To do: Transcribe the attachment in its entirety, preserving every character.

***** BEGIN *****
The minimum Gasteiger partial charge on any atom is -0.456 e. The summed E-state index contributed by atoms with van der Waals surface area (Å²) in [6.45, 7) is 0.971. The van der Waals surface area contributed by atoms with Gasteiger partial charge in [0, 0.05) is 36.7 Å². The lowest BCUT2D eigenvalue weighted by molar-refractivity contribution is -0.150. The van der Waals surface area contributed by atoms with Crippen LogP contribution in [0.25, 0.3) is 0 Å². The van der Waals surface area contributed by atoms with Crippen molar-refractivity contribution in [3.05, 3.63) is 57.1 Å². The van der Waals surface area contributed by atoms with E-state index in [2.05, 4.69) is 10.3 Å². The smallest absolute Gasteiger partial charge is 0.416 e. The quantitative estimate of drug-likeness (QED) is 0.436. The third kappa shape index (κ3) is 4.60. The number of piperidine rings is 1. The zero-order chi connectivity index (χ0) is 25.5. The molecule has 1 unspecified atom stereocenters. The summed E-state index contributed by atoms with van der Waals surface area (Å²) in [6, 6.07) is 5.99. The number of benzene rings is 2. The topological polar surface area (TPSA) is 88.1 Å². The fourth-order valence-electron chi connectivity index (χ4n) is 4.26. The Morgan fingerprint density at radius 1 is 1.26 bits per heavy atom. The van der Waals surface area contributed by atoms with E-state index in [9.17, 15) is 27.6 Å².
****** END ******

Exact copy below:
The minimum Gasteiger partial charge on any atom is -0.456 e. The summed E-state index contributed by atoms with van der Waals surface area (Å²) in [6.45, 7) is 0.971. The van der Waals surface area contributed by atoms with Gasteiger partial charge in [0, 0.05) is 36.7 Å². The lowest BCUT2D eigenvalue weighted by molar-refractivity contribution is -0.150. The van der Waals surface area contributed by atoms with Crippen LogP contribution in [0.25, 0.3) is 0 Å². The van der Waals surface area contributed by atoms with Crippen molar-refractivity contribution in [3.05, 3.63) is 57.1 Å². The van der Waals surface area contributed by atoms with E-state index in [2.05, 4.69) is 10.3 Å². The smallest absolute Gasteiger partial charge is 0.416 e. The quantitative estimate of drug-likeness (QED) is 0.436. The third kappa shape index (κ3) is 4.60. The number of piperidine rings is 1. The zero-order chi connectivity index (χ0) is 25.5. The molecule has 1 unspecified atom stereocenters. The summed E-state index contributed by atoms with van der Waals surface area (Å²) in [6, 6.07) is 5.99. The number of benzene rings is 2. The topological polar surface area (TPSA) is 88.1 Å². The fourth-order valence-electron chi connectivity index (χ4n) is 4.26. The Morgan fingerprint density at radius 1 is 1.26 bits per heavy atom. The van der Waals surface area contributed by atoms with E-state index in [9.17, 15) is 27.6 Å².